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Schools Fight Unhealthy Habits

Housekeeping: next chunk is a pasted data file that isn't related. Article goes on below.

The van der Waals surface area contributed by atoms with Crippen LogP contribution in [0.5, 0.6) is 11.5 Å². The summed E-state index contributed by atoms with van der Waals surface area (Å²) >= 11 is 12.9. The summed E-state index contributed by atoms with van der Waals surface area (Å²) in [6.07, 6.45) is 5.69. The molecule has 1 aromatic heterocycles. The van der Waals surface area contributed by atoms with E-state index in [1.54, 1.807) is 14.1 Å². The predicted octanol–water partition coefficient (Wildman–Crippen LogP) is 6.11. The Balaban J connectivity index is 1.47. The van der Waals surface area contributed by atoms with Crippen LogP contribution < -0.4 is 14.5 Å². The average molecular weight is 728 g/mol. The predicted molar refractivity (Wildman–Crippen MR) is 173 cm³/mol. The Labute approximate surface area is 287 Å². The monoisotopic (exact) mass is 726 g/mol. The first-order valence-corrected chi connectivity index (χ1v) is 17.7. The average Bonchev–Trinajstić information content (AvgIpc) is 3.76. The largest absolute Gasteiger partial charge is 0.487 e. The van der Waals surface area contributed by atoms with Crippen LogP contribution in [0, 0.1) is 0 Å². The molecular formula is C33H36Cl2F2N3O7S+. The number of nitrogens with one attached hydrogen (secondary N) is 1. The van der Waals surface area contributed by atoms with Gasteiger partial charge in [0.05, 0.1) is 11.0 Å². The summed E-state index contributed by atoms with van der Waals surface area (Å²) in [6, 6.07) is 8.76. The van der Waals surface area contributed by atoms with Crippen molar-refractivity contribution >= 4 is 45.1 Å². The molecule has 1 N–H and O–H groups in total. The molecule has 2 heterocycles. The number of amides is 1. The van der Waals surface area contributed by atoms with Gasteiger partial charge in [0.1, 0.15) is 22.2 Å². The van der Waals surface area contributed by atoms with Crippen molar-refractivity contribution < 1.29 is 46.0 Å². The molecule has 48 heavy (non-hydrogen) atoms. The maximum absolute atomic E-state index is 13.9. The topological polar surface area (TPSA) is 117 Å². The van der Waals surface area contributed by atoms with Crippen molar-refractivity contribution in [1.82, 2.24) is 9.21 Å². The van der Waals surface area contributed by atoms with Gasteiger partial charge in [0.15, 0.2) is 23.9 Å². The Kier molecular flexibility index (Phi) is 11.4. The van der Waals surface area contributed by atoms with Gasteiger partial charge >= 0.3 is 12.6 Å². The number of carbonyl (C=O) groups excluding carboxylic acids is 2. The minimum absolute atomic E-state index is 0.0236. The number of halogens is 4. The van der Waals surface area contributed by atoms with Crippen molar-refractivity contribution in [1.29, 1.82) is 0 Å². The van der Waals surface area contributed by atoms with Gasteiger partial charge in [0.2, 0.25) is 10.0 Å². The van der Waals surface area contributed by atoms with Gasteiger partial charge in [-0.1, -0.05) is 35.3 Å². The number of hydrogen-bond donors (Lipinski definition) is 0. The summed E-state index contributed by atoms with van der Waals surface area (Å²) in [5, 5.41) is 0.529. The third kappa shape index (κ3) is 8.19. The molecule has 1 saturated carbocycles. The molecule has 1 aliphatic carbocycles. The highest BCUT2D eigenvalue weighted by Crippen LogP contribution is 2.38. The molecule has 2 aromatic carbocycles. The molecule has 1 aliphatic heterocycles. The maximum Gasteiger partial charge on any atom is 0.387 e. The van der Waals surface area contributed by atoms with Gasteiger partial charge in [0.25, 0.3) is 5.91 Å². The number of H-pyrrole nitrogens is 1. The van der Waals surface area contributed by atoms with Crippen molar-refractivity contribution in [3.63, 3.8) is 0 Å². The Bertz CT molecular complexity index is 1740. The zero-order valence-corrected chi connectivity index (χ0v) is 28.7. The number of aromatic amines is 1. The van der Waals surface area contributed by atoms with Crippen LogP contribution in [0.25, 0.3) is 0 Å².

New federal requirements for school lunches aim to add more nutrition to the menu, but often the trash cans are getting fed the best. Students are now required to have at least one fruit or vegetable on their plate, but many kids are throwing the apples and salads in the trash. So, Columbia Public Schools are trying to combat the waste. A spokesperson with the district says the new calorie-restricting mandate is hard to implement. “They just throw away what they don’t want,” says Michelle Baumstark says. “So that’s the challenge — to try to take something that was maybe well-intentioned, but at a practical level maybe isn’t working.” Schools across the nation have had to revamp their menus since August to make school lunches healthier. Laina Fullum, Nutrition Services Director at CPS says, “there are five components that have to be offered: grains/bread, meat/meat-alternate, vegetable, fruit and a milk. And they have to walk away with at least three of those components. It is however, mandatory that they have at least a fruit or vegetable on their tray no matter what.” But students are finding ways around it. For instance, Fullum says, a la carte items, such as a bag of chips, are not held to the same standards as the main course meal in the lunchroom. And at the high school level, students are allowed to leave campus to eat. But the dining options near local high schools tend to be fast food, and there’s no way for school officials to monitor or regulate what students eat off-campus. If the goal is to get students to eat more nutritious food, Hickman Senior Tra Armstrong says it isn’t working. “It’s a waste because you’re forcing kids to get something they don’t want, and they’re going to throw it away.” Still, schools are required to provide the new healthier options, and they’ve been working to change-up their menu to fit students’ taste. “When it comes down to it, you can’t make people eat what they don’t want to eat,” Baumstark says. The Columbia school district is considering wrapping fruits or vegetables, so students could return them after lunch. National reports state that some kids are getting hungry in the afternoon hours because of the new calorie-restricting menu, but CPS says they’re not experiencing those problems here.

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